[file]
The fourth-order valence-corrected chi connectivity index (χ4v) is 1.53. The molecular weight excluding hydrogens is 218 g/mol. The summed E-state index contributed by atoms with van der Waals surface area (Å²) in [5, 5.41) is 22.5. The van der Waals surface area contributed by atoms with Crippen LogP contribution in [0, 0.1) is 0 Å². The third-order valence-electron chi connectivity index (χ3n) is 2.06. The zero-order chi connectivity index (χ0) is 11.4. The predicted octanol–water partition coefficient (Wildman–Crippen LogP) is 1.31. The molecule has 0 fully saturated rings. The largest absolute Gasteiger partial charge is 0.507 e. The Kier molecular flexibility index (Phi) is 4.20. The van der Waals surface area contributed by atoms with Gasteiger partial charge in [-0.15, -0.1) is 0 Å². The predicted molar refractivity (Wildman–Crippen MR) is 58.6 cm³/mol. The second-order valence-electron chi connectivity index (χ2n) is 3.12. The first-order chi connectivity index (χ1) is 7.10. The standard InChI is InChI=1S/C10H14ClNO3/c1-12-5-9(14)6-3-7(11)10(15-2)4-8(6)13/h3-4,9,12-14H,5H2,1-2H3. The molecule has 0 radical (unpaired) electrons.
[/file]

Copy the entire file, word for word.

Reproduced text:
The fourth-order valence-corrected chi connectivity index (χ4v) is 1.53. The molecular weight excluding hydrogens is 218 g/mol. The summed E-state index contributed by atoms with van der Waals surface area (Å²) in [5, 5.41) is 22.5. The van der Waals surface area contributed by atoms with Crippen LogP contribution in [0, 0.1) is 0 Å². The third-order valence-electron chi connectivity index (χ3n) is 2.06. The zero-order chi connectivity index (χ0) is 11.4. The predicted octanol–water partition coefficient (Wildman–Crippen LogP) is 1.31. The molecule has 0 fully saturated rings. The largest absolute Gasteiger partial charge is 0.507 e. The Kier molecular flexibility index (Phi) is 4.20. The van der Waals surface area contributed by atoms with Gasteiger partial charge in [-0.15, -0.1) is 0 Å². The predicted molar refractivity (Wildman–Crippen MR) is 58.6 cm³/mol. The second-order valence-electron chi connectivity index (χ2n) is 3.12. The first-order chi connectivity index (χ1) is 7.10. The standard InChI is InChI=1S/C10H14ClNO3/c1-12-5-9(14)6-3-7(11)10(15-2)4-8(6)13/h3-4,9,12-14H,5H2,1-2H3. The molecule has 0 radical (unpaired) electrons.